The Miners Memorial Day Service is held on 19 September every year – a date marking the anniversary of Queensland’s worst mining disaster in 1921 when 75 miners lost their lives in a coal dust explosion at Mount Mulligan in Far North Qld – a day to honour the memory of the many hundreds of mine workers who’ve lost their lives in Queensland mines, and in many other mines across Australia.
Mining accidents and disasters are preventable. But lessons from previous accidents and disasters are forgotten or ignored. And history repeats itself.
Multinational companies and shareholders want profits – but profits often means cutting back on health and safety for the mine workers. Accidents increase. Union strikes threaten. People die. And history repeats itself.
Side note: There’ve been unionists in my railway family since Queensland’s General Strike of 1912 when after a mass protest meeting of 10,000 people held in Market Square, the Tram Workers’ strike spread throughout Queensland with wide support. When Railway workers joined the strike, the government acted to break it up. With force.
Female supporters led by Emma Miller, well known suffragette, marched in solidarity with the strikers. And the protest turned violent. Folk lore tells of tiny, frail Emma sticking her hat pin in the Police Commissioner’s horse’s rump, causing him to be thrown from his mount.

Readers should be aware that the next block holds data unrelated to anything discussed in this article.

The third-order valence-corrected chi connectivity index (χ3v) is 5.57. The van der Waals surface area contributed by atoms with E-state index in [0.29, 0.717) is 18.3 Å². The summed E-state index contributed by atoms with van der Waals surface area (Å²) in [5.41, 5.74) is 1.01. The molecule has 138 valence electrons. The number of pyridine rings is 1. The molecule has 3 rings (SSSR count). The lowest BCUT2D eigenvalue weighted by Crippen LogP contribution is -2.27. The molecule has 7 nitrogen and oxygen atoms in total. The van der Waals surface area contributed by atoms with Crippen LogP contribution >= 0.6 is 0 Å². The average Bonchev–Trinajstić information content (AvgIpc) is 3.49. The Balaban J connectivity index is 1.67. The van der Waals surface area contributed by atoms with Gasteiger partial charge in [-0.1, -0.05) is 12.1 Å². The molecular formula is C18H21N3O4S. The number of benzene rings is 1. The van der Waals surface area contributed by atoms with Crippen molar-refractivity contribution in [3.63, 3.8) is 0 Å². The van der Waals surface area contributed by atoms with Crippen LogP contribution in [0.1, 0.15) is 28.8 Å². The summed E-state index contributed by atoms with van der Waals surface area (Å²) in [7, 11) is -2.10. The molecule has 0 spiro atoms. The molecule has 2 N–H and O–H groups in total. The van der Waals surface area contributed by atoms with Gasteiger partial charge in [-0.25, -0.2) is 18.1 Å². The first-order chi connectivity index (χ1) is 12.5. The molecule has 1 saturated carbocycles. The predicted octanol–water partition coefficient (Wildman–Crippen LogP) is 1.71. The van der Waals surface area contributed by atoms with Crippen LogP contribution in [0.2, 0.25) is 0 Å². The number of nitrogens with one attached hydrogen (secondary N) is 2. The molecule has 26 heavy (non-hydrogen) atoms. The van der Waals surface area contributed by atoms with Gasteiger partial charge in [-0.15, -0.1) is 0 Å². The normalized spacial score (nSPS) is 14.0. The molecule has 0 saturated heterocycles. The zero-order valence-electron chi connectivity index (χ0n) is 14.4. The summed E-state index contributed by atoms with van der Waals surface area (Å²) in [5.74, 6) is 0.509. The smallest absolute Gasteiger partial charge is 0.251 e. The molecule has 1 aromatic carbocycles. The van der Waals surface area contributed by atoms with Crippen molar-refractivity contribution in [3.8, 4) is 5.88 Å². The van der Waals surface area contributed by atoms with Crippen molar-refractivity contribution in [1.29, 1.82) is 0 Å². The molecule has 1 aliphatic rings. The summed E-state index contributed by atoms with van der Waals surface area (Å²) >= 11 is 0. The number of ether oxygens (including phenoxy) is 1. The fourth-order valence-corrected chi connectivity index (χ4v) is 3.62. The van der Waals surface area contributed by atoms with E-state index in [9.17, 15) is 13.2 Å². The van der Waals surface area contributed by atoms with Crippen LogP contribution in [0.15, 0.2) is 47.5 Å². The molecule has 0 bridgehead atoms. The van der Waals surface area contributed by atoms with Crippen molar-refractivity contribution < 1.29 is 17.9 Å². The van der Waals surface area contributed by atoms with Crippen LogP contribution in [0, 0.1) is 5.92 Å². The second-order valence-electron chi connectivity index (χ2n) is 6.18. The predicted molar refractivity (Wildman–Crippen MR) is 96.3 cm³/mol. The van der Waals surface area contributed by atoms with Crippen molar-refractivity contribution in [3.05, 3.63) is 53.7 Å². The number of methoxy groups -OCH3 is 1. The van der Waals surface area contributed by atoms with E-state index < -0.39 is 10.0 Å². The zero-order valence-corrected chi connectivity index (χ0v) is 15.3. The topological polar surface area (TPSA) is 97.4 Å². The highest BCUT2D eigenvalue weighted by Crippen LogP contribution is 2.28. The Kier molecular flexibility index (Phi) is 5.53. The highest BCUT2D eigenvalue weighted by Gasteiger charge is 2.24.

‘The riding down and batoning of peaceful people, many of them being elderly and women and children on the footpath, was widely condemned, not only in union papers such as the Worker, but also in the more conservative papers such as Truth. It was initially called Baton Friday, but later came to be popularly known as Black Friday.’
The savagery against the strikers on Black Friday created a bitterness and hatred of the police, lasting for several decades. The strike also reinforced solidarity and collective identity of the Australian labour movement in Queensland.
And history repeats itself.
A few days ago, a miner lost his life in an underground mine outside Emerald in Qld, when the roof collapsed in on two workers installing an underground support structure at the Sojitz Gregory Crinum Mine. Mine safety experts are investigating.